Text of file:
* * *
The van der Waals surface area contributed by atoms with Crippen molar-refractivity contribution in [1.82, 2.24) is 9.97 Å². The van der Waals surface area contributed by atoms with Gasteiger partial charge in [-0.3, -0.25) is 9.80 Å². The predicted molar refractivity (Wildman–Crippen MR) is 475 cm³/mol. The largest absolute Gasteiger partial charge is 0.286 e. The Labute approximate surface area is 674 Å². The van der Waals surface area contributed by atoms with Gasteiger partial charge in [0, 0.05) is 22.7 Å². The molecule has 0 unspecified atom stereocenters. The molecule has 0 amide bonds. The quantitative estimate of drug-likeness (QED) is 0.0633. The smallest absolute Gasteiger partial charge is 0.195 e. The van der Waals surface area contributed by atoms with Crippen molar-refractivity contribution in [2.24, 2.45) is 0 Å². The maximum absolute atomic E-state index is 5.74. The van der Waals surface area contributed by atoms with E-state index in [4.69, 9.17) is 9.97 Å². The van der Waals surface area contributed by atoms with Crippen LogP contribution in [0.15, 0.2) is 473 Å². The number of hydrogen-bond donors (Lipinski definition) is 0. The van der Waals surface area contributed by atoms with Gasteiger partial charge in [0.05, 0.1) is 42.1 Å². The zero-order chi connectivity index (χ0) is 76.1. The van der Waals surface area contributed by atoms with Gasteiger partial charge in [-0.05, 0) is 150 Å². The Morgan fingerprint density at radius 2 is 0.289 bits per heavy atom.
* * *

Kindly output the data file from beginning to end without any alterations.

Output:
The van der Waals surface area contributed by atoms with Crippen molar-refractivity contribution in [1.82, 2.24) is 9.97 Å². The van der Waals surface area contributed by atoms with Gasteiger partial charge in [-0.3, -0.25) is 9.80 Å². The predicted molar refractivity (Wildman–Crippen MR) is 475 cm³/mol. The largest absolute Gasteiger partial charge is 0.286 e. The Labute approximate surface area is 674 Å². The van der Waals surface area contributed by atoms with Gasteiger partial charge in [0, 0.05) is 22.7 Å². The molecule has 0 unspecified atom stereocenters. The molecule has 0 amide bonds. The quantitative estimate of drug-likeness (QED) is 0.0633. The smallest absolute Gasteiger partial charge is 0.195 e. The van der Waals surface area contributed by atoms with Crippen molar-refractivity contribution in [2.24, 2.45) is 0 Å². The maximum absolute atomic E-state index is 5.74. The van der Waals surface area contributed by atoms with E-state index in [4.69, 9.17) is 9.97 Å². The van der Waals surface area contributed by atoms with Crippen LogP contribution in [0.15, 0.2) is 473 Å². The number of hydrogen-bond donors (Lipinski definition) is 0. The van der Waals surface area contributed by atoms with Gasteiger partial charge in [0.05, 0.1) is 42.1 Å². The zero-order chi connectivity index (χ0) is 76.1. The van der Waals surface area contributed by atoms with Gasteiger partial charge in [-0.05, 0) is 150 Å². The Morgan fingerprint density at radius 2 is 0.289 bits per heavy atom.